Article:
Pull Focus: Eric Strauss and Daniele Anastasion

Pull Focus: Eric Strauss and Daniele Anastasion

Nick Ray and Katie Bieze

Eric Strauss has been creating documentary films for more than a decade, shooting, writing and producing for broadcasters such as National Geographic, The History Channel, The Discovery Channel, and A&E. For National Geographic Explorer, Eric directed, shot and produced Heroin Crisis, about the global trail of Afghan heroin, as well as Iraq’s Guns for Hire, a profile of the private security industry in Iraq. Eric also directed and produced for Hard Time, an Emmy-nominated prison series that premiered on the National Geographic Channel in March 2009. The Redemption of General Butt Naked is his first feature film.

Daniele Anastasion has worked regularly on documentaries for National Geographic, including the Emmy-nominated Inside the Body Trade. She directed and produced KKK: Inside American Terror for The National Geographic Channel and has also produced and shot for Frontline/WORLD. She also produced for Hard Time, an Emmy-nominated prison series for National Geographic that provides a gripping yearlong view into the world of incarceration. The Redemption of General Butt Naked is her first feature film.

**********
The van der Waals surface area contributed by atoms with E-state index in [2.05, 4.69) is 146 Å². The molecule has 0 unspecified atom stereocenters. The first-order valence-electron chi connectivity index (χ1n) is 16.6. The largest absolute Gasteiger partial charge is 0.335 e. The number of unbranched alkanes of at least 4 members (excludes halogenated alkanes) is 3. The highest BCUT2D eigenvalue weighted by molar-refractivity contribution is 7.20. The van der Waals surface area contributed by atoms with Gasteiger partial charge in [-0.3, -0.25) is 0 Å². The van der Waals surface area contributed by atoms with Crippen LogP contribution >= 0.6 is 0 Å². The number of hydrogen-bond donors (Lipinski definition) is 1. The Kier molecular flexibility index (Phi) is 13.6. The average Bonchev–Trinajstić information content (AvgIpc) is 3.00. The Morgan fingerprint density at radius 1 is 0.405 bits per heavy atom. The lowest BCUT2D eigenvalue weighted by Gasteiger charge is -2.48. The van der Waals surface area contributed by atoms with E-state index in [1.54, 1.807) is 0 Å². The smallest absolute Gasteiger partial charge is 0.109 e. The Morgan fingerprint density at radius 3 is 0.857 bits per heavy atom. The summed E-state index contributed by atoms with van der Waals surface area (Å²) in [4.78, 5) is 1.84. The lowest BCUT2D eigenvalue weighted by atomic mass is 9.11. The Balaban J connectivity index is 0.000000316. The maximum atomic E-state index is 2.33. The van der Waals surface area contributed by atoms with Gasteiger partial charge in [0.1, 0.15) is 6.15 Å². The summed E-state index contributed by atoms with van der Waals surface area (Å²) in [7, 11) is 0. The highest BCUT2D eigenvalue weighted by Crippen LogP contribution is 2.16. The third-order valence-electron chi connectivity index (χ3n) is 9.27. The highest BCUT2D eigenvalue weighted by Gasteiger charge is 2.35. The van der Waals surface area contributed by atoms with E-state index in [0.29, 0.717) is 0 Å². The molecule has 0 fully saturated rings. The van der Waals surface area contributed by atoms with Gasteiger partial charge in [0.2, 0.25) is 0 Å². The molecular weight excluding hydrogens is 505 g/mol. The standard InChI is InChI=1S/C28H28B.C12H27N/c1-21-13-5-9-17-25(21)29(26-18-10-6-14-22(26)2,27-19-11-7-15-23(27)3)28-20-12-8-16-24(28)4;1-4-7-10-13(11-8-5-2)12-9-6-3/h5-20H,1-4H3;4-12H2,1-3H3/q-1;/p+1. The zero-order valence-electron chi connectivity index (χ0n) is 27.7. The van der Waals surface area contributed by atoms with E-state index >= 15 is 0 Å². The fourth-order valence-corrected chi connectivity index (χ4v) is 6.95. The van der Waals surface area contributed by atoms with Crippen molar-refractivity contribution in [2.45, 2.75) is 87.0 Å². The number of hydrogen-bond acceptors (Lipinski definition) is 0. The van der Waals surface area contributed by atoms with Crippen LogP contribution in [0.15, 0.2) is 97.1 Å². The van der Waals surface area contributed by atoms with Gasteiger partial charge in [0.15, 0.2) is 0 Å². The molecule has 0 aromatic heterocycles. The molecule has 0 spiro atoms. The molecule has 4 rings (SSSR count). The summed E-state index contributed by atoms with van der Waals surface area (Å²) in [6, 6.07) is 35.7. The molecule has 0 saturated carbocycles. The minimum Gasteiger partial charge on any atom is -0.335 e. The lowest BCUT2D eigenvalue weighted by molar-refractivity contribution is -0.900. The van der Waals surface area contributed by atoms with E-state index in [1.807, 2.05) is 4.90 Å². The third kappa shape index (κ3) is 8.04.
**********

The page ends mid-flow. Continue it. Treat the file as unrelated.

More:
(biography via The Redemption of General Butt Naked website)

How did you find out about Joshua Milton Blayhi?

Eric: Basically we first heard about this story through a book called “The World’s Most Dangerous Places” by Robert Young Pelton which is sort of a book about conflict zones, and there was a section about Liberia. Within that chapter was one very small paragraph about General Butt Naked. It basically said “once a warlord, now a born again preacher walking the streets of Monrovia preaching peace and reconciliation.” The paragraph itself was really just a gut punch. It really was kind of shocking, first of all the personality of General Butt Naked. Who was this guy? What was his past? Also, this transformation. Could an individual really make a sea change like that, a full 180 turn? And that was really the starting off point; the fascination really began there with that first issue. It really touched on a lot of themes and issues, of reconciliation and justice, and personal reinvention, that [Daniele] and I were really interested in exploring.